And it is coming again in the latest measles outbreak in Minnesota. Could that outbreak be caused by a vaccine strain? Anything is possible, but it’s not. A communication’s director for the Minnesota Department of Health has confirmed that “that the virus strain making people sick in this outbreak is the B3 wild-type virus.”

Of course, none of these outbreaks are started by a vaccine strain of measles shed from someone who was recently vaccinated. It also had nothing to do with the fact that the strains didn’t match – after all we aren’t talking about the flu.

These outbreaks are imported from other countries by folks who typically aren’t vaccinated or are incompletely vaccinated and mostly spread among other people who are unvaccinated.

So what’s the most important thing to understand when considering all of these vaccine strains and wild strains of measles? It is that “there is only 1 serotype for measles, and serum samples from vaccinees neutralize viruses from a wide range of genotypes…”

In other words, the measles vaccine works against all strains of measles in all genotypes of measles. That makes sense too, because the measles virus, unlike influenza, is monotypic.

There is only one main type of measles virus, despite the many small changes in the virus that can help us identify different strains and genotypes. And these changes don’t affect how antibodies protect us against the measles virus.

What To Know About Measles Strains

The best way to get protected against all measles strains is to get vaccinated with two doses of the MMR vaccine.

More About Measles Strains

Updated May 23, 2017

Measles Deaths in the 21st Century

An infant hospitalized during a measles outbreak in the Philippines in which 110 people died.
An infant hospitalized during a measles outbreak in the Philippines in which 110 people died. Photo by Jim Goodson, M.P.H.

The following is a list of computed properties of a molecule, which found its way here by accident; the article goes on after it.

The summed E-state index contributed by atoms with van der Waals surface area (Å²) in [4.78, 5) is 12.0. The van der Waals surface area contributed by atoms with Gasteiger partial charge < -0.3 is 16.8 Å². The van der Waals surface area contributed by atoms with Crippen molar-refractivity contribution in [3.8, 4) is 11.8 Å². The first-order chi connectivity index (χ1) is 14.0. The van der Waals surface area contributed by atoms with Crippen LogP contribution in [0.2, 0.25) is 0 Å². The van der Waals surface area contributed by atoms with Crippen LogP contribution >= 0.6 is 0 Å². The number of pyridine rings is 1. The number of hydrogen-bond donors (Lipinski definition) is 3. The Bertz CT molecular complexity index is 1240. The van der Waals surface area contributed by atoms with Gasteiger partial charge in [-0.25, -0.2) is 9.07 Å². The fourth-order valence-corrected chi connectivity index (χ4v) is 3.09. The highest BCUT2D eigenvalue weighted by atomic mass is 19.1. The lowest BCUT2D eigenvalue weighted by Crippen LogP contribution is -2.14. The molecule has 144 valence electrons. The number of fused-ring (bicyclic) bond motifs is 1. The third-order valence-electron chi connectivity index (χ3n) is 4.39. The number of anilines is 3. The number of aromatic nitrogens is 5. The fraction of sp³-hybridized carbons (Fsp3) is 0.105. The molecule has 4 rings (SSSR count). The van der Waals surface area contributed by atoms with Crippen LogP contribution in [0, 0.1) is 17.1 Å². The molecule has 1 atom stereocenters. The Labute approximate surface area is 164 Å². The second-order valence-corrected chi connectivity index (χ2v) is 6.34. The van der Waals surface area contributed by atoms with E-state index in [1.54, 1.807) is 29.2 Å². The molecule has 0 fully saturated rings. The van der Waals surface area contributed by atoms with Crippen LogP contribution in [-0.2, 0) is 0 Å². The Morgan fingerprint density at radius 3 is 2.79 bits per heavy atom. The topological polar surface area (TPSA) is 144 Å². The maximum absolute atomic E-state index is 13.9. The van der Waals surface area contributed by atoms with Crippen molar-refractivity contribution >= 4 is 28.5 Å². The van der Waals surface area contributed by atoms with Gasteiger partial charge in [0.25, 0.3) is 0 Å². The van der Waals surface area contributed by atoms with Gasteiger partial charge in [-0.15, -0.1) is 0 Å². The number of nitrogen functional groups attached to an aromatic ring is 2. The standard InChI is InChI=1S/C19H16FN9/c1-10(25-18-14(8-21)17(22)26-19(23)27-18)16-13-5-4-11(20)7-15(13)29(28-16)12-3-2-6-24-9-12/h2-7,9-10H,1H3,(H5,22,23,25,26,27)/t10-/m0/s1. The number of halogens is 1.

Measles is a big killer.

According to the WHO, “In 2015, there were 134,200 measles deaths globally – about 367 deaths every day or 15 deaths every hour.”

But it wasn’t that long ago, in 1980, that measles was causing at least 2.6 million deaths a year. And just 17 years ago, in 2000, measles caused about 777,000 deaths worldwide.

Measles Deaths in the 21st Century

While some experts doubt if we will ever truly eradicate measles, like we have done for smallpox, a lot of progress is being made on reducing measles outbreaks and deaths thanks to routine and supplemental immunizations.

Tragically, measles still kills.

“For every 1,000 children who get measles, one or two will die from it.”

CDC – Complications of Measles

And it is not just in developing countries that don’t have access to vaccines or adequate levels of vitamin A or modern healthcare.

During the 2010 and 2011 outbreaks in Europe, after all, with about 30,000 cases of measles each year, there were at least 28 deaths.

So far this year, there are reports of :

  • the death of a 10-month-old unvaccinated child in Bulgaria (among just 61 cases)
  • the death of a 17-year-old girl who was not vaccinated in Portugal (among just 23 cases)
  • 21 deaths in Romania, almost all unvaccinated children (among 4,793 cases since January 2016)
  • the death of a vaccinated man who was being treated for leukemia in Switzerland (among just 52 cases)
  • the death of a 37-year-old partially vaccinated women (the mother of 3 kids) in Essen, Germany (among about 504 cases)

Unfortunately, measles cases continue to rise in most of these countries and many others…

Are you planning a trip to Europe any time soon? How about Indonesia or Australia, for which the CDC has also issued travel health notices. Even if you aren’t, as these outbreaks rise, it increases the chances that another traveler will bring measles home and expose someone in your community, starting an outbreak.

And while we deal with folks who simply don’t want to vaccinate and protect their kids, no one should lose sight of the fact that “In 2015, there were 134,200 measles deaths globally – about 367 deaths every day or 15 deaths every hour.”